I have always struggled with Lent and have always found that the giving up of chocolate or coffee or whatever was a bit silly and totally missing the point. My husband found the article below, and I felt it said everything I’ve been trying to put in words that I am sharing it with you.
This was an article written by Timothy Merrill about Lent:
Not Giving Up
Don’t know about you, but I am not sure I’m going to give up any-thing for Lent. If I do, it will be something I’ve already given up on anyway, like liver, American Idol and the National Basketball Association, etc.
The problem is that Lent isn’t in the Bible, and it isn’t even a Protestant thing. Lent comes to us via the Roman Catholic Church, and non-Catholics have been non-Catholics for like almost 500 years now, right? Four hundred ninety-four and some change. Just sayin’.
As I said, Lent, as a penitential season of self-denial, is not in the Bible. It’s not in the Bible, period. You have to move more than 100 years after the last jot and tittle of the sacred canon was drying on parchment to catch a reference to Lent. One of the earliest mentions of “Lent” can be found in some obscure canons of The Council of Nicea (A.D. 325) which say that two provincial synods should be held each year, “one before the 40 days of Lent.” A couple hundred years later, give or take, Pope Gregory, writing to Augustine of Canterbury, shows how Lent had taken a dietary turn: “We abstain from flesh, meat and from all things that come from flesh, as milk, cheese and eggs.”
That Lent is a 40-day observance is something we no doubt owe to our Lord and Savior Jesus Christ, who spent 40 days in the wilderness, fasting and resisting the temptations of the devil. But even Jesus did not ask us to imitate him in this matter. Really, what did Jesus ask us to do? Three things: Go into the world and preach the gospel, love the Lord our God and our neighbor as ourselves, and to remember his death in the eating of bread and drinking of wine.
It was the Patristic church that decided that 40 days was a good span of time for us to remember our baptism and do some penance. More than a millennium and a half later, the Second Vatican Council reaffirmed this position: The Constitution on the Sacred Liturgy of VC2 states, “The two elements which are especially characteristic of Lent — the recalling of baptism or the preparation for it, and penance — should be given greater emphasis in the liturgy and in liturgical catechesis.”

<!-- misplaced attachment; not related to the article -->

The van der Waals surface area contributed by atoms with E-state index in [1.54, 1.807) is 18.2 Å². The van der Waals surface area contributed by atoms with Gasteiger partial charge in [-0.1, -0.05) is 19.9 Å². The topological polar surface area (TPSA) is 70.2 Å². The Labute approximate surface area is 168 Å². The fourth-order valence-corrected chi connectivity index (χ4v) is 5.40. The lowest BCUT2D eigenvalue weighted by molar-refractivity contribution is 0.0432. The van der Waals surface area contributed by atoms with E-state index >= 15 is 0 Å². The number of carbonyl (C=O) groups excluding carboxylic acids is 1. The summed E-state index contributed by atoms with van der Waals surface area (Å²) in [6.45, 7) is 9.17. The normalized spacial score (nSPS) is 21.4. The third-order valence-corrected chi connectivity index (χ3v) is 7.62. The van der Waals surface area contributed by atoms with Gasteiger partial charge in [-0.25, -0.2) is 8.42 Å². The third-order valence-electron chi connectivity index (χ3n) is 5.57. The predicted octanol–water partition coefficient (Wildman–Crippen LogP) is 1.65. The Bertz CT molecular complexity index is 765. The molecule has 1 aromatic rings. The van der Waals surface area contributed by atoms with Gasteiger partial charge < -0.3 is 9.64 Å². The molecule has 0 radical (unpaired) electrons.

Lent is a human invention. For a long time, the church couldn’t agree on how the 40 days would be observed. Should we do 40 days straight, like Sunday through Saturdays? Or should we take the weekends off? Various permutations had Lent lasting eight weeks, or six weeks. Finally a consensus emerged settling on six weeks of six days, and to get the four days needed for a total of 40 days, Ash Wednesday was thrown in as the beginning of Lent.
So it’s not in the Bible, and it’s really a Catholic thing.
Except, the Reformers couldn’t let it go, still hankering for the “leeks and garlics” of Rome. Thus, Lent continued to persist even in Protestant churches, which is why you will hear your bishop or dis-trict superintendent reminding you of the importance of Lent.
As a pastor, a shepherd of the flock, a leader in the Pauline mold (“Brothers and sisters, join in imitating me” [Philippians 3:17]), you have an obligation to show others the way. But seriously. Are you re-ally going to find a way to explain how giving up chocolate for Lent is a spiritual discipline?
Yes, there’s value in learning how to say “No” to yourself. And if your parents and church did not help you with this in your formative years, and if giving up a Big Mac with double cheese will help you say “No” in other areas of your life, then go for it. But, as James Kushiner, editor of Touchstone, says, “A discipline won’t bring you closer to God. Only God can bring you closer to [God].” He goes on to note that what discipline can do is to help get ourselves and our Alaska-sized egos, pushed to the side, so that we’re open to God’s grace.
That said, I find it hard to give up stuff for a practice that’s not mentioned in the Bible, that Jesus didn’t ask me to do, and that comes from a faith tradition outside of my own — no offense to my Catholic friends, brothers and sisters. Really, it’s all marketing.
That’s why I am not giving up anything for Lent. Not giving up watching TV. Not giving up cheeseburgers, French fries. Not giving up a half-caff, half-fat, soy latte grande with rose scented syrup and vegan dark-chocolate biscotti. Not giving up sodas. And if I liked beer, I wouldn’t be giving up beer, either. Not giving up reading, exercise, eating, sleeping, sleeping in, e-mail. Not giving up iPod, iPhone or iPad (okay, I don’t have an iPad).
Doth I protest too much? I guess dogging Lent is almost as bad as dissing Mom, apple pie and “the American Way of Life.”
Here’s the deal: Lent is properly about three things: Ceasing to do wrong things, starting to do right things, and confessing one’s failure at both.
That’s why giving up chocolate and coffee is just silly and trivializes the season. Instead, I should take a close look at giving up what’s important — things like pride, arrogance, impatience, ingratitude–and the list could go on forever. I should also seize Lent as yet another opportunity to start doing what is right, and at the same time confess that I have failed to adequately do either one of these things.
By the way, half-caff, latte grandes are not the only things I am NOT giving up. I am not giving up faith, hope and charity. I am not giving up prayer, [family], friends, and friendships. I am not giving up on a future of peace and goodwill. I am not giving up — period!